Published On: Thu, Jun 29th, 2017

Ghana debates banning pornography content on TV

www.dw.com – Ghana’s media regulator has ordered TV stations to stop airing pornography after public complaints. But Ghanaians are divided on the matter.

The order came after some Ghanaians petitioned the media commission to end the broadcast of pornographic movies, arguing that the movies shown on three free-to-air TV stations offended the constitutional responsibility of the media. Ghana’s media regulator, the National Media Commission, found that the broadcasts failed media decency standards.

The stations in question have said they would cease airing pornography. But although they broke media guidelines, the airing of such content isn’t necessarily against the law in Ghana.

“They still can go ahead and broadcast, and the media commission cannot close down these stations or take very drastic actions against them,” Richard Quarshigah, a member of the media commission, told DW.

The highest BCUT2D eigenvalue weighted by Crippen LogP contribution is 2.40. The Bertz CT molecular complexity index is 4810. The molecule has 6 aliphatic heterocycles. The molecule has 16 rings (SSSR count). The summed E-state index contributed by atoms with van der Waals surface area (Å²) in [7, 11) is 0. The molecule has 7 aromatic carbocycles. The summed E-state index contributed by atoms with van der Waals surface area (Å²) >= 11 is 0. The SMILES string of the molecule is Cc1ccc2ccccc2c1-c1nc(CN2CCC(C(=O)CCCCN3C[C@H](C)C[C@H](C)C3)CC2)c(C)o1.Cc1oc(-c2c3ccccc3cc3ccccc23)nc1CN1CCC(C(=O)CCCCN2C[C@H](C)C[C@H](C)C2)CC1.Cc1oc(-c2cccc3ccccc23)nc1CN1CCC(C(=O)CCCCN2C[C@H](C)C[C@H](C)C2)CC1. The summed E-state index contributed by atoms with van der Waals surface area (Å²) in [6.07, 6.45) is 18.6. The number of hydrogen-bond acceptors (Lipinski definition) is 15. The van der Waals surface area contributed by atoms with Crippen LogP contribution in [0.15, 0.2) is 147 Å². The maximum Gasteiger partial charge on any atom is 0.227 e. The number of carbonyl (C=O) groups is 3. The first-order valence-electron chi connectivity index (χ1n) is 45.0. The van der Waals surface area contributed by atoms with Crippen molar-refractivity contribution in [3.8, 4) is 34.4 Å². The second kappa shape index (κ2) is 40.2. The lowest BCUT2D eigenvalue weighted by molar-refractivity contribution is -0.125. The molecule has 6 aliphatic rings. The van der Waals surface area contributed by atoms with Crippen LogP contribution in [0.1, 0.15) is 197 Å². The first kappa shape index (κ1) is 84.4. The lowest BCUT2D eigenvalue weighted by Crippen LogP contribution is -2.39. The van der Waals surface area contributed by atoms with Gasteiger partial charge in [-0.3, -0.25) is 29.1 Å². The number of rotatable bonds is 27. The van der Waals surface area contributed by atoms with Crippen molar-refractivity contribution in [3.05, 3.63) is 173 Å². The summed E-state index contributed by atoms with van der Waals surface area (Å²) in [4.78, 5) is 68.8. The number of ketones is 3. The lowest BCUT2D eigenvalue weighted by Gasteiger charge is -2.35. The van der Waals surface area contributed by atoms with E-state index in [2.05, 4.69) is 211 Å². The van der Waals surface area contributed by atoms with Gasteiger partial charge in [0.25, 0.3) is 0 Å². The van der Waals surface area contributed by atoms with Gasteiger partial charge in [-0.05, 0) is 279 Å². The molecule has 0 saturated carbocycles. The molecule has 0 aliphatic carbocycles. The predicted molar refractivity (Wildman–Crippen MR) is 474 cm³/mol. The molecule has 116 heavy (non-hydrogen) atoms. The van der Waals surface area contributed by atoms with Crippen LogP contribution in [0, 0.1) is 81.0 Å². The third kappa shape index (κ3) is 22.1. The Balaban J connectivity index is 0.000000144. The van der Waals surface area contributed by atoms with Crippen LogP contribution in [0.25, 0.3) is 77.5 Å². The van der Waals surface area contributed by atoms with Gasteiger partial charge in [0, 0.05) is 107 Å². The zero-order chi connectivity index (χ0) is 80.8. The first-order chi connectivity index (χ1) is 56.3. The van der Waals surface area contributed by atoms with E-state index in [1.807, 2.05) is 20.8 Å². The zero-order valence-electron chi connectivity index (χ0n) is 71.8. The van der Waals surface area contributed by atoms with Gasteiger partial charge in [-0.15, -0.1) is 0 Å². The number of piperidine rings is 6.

One of the channels, Ice TV, has threatened to take the matter to court. The station said it wanted Ghana’s courts to give clarification on whether the regulator has the right to stop it from airing pornography.

Meanwhile, Quarshigah said the media commission would look at redrafting its content regulation law to deal with the publication and broadcast of potentially offensive materials.

It’s not the first time the issue has come up. In 2015, a group of movie producers in Ghana complained about the lack of legal certainty around explicit content. They said foreign soaps with explicit scenes aired on local TV but local productions weren’t able to shoot such scenes because of decency guidelines.

Mixed reactions

On the streets of the capital Accra, people seem divided on the pornography issue.

“Trust me, the same people complaining are the same individuals [who] surf for dirty things on the Internet. So what difference does it make when it is being aired on television at 12 a.m. or 1 a.m.?” one man told DW.

But another resident said minors needed to be protected  from seeing sexual content on TV. “I think it is very bad because kids of today do not sleep early,” he said, adding that if people wanted to watch pornography, they should go online.

The Ghanaian government is also keen to protect its citizens from pornographic content. Ghana’s Minister of Information, Mustapha Hamid said that “in our African setting, it is not correct to show that material.”

As media experts push for legislation to regulate the broadcast media industry, it is to be seen how soon such a law will be formulated.

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